Front Matter The First Settlers Escape from the Burning City The Clever Trick The Boards Are Eaten The Wolf and the Twins Romulus Builds Rome The Maidens Carried Off Union of Sabines and Romans Death of Romulus Strange Signs of the Romans The Quarrel with Alba The Horatii and Curiatii Tarquin and the Eagle The Roman Youths The King Outwitted The Murder of Tarquin The Ungrateful Children The Mysterious Books Tarquin's Poppies The Oracle of Delphi The Death of Lucretia The Stern Father A Roman Triumph A Roman Triumph (Cont.) Defense of the Bridge The Burnt Hand The Twin Gods The Wrongs of the Poor Fable of the Stomach The Story of Coriolanus The Farmer Hero The New Laws Death of Virginia Plans of a Traitor A School-Teacher Punished Invasion of the Gauls The Sacred Geese Two Heroes of Rome Disaster at Caudine Forks Pyrrhus and His Elephants The Elephants Routed Ancient Ships Regulus and the Snake Hannibal Crosses the Alps The Romans Defeated The Inventor Archimedes The Roman Conquests Destruction of Carthage Roman Amusements The Jewels of Cornelia Death of Tiberius Gracchus Caius Gracchus Jugurtha, King of Numidia The Barbarians The Social War The Flight of Marius The Proscription Lists Sertorius and His Doe Revolt of the Slaves Pompey's Conquests Conspiracy of Catiline Caesar's Conquests Crossing of the Rubicon Battle of Pharsalia The Death of Caesar The Second Triumvirate The Vision of Brutus Antony and Cleopatra The Poisonous Snake The Augustan Age Death of Augustus Varus Avenged Death of Germanicus Tiberius Smothered The Wild Caligula Wicked Wives of Claudius Nero's First Crimes Christians Persecuted Nero's Cruelty Two Short Reigns The Siege of Jerusalem The Buried Cities The Terrible Banquet The Emperor's Tablets The Good Trajan Trajan's Column The Great Wall Hadrian's Death Antoninus Pius The Model Pagan Another Cruel Emperor An Unnatural Son The Senate of Women The Gigantic Emperor Invasion of the Goths Zenobia, Queen of Palmyra A Prophecy Fulfulled First Christian Emperor Roman Empire Divided An Emperor's Penance Sieges of Rome End of the Western Empire

Story of the Romans - Helene Guerber

The Flight of Marius

With the battle-loving Romans, the end of one war was generally a signal for the beginning of another. So, as soon as the Social War was finished, they sent out an army against Mithridates, the most powerful king in the East at that time.

Marius had been preparing for this war, and hoped to be the general; but, to his great disappointment, the command was given to his rival, Sulla. The army had no sooner started than the envious Marius began to do all he could to have Sulla recalled. His efforts were successful, for the Romans soon sent orders for Sulla to come home, and gave the command of the army to Marius instead.

When the officers came to tell Sulla that he must give up his position, he was so angry that he had the messengers put to death. Then, as his soldiers were devoted to him, they all asked him to lead them back to Rome, so that they might punish his enemies for slandering him behind his back.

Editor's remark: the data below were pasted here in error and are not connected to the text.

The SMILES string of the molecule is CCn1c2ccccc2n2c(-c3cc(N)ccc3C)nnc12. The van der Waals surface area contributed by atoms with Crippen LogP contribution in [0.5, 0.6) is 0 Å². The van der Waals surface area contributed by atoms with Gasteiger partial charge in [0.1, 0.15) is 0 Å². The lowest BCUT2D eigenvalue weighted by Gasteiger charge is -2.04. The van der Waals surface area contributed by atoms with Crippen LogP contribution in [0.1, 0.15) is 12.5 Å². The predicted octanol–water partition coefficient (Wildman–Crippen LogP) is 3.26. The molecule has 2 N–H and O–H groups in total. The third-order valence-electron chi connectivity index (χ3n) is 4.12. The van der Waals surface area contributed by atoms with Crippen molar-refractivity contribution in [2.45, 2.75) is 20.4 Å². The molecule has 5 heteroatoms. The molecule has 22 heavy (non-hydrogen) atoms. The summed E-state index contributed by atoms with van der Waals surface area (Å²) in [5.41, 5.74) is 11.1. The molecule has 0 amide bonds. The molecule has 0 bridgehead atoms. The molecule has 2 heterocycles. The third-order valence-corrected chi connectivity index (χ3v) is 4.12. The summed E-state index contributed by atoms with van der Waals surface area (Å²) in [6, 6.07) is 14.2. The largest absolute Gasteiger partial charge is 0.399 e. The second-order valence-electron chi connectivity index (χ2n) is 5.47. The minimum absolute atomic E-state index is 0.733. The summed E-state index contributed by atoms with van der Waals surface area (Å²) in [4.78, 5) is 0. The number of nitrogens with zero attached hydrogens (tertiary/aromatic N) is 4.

This change of programme suited Sulla very well. Instead of going to Asia, he soon entered Rome, sword in hand, routed Marius and his party, and, after forcing them to seek safety in flight, took the lead in all public affairs.

Marius was declared an enemy of his country, and closely pursued by some of Sulla's friends. Although seventy years of age, he fled alone and on foot, and made his way down to the seashore. He then tried to escape on a vessel which he found there; but, unfortunately, the captain was a mean man, who, in fear of punishment, soon set Marius ashore and sailed away. The aged fugitive was then obliged to hide in the marshes; and for a long time he stood there buried in a quagmire up to his chin. Finally he was captured, and fell into the hands of the governor of Minturnæ.

Marius, the man who had enjoyed two triumphs, and had six times been consul of Rome, was now thrust into a dark and damp prison. A slave—one of the vanquished Cimbri—was then sent to his cell to cut off his head. But when the man entered, the prisoner proudly drew himself up, and, with flashing eye, asked him whether he dared lay hands upon Marius.

Terrified by the gaunt and fierce old man, the slave fled, leaving the prison door open. The governor, who was very superstitious, now said it was clear that the gods did not wish Marius to perish; so he not only set the prisoner free, but helped him find a vessel which would take him to Carthage.

There, amid the ruins of that once mighty city, the aged Marius sat mourning his fate, until ordered away by the Roman guard, a man whom he had once befriended. Again Marius embarked, to go in search of another place of refuge; but, hearing that Cinna, one of his friends, had taken advantage of Sulla's absence from Rome to rally his party, he decided to return at once to Italy.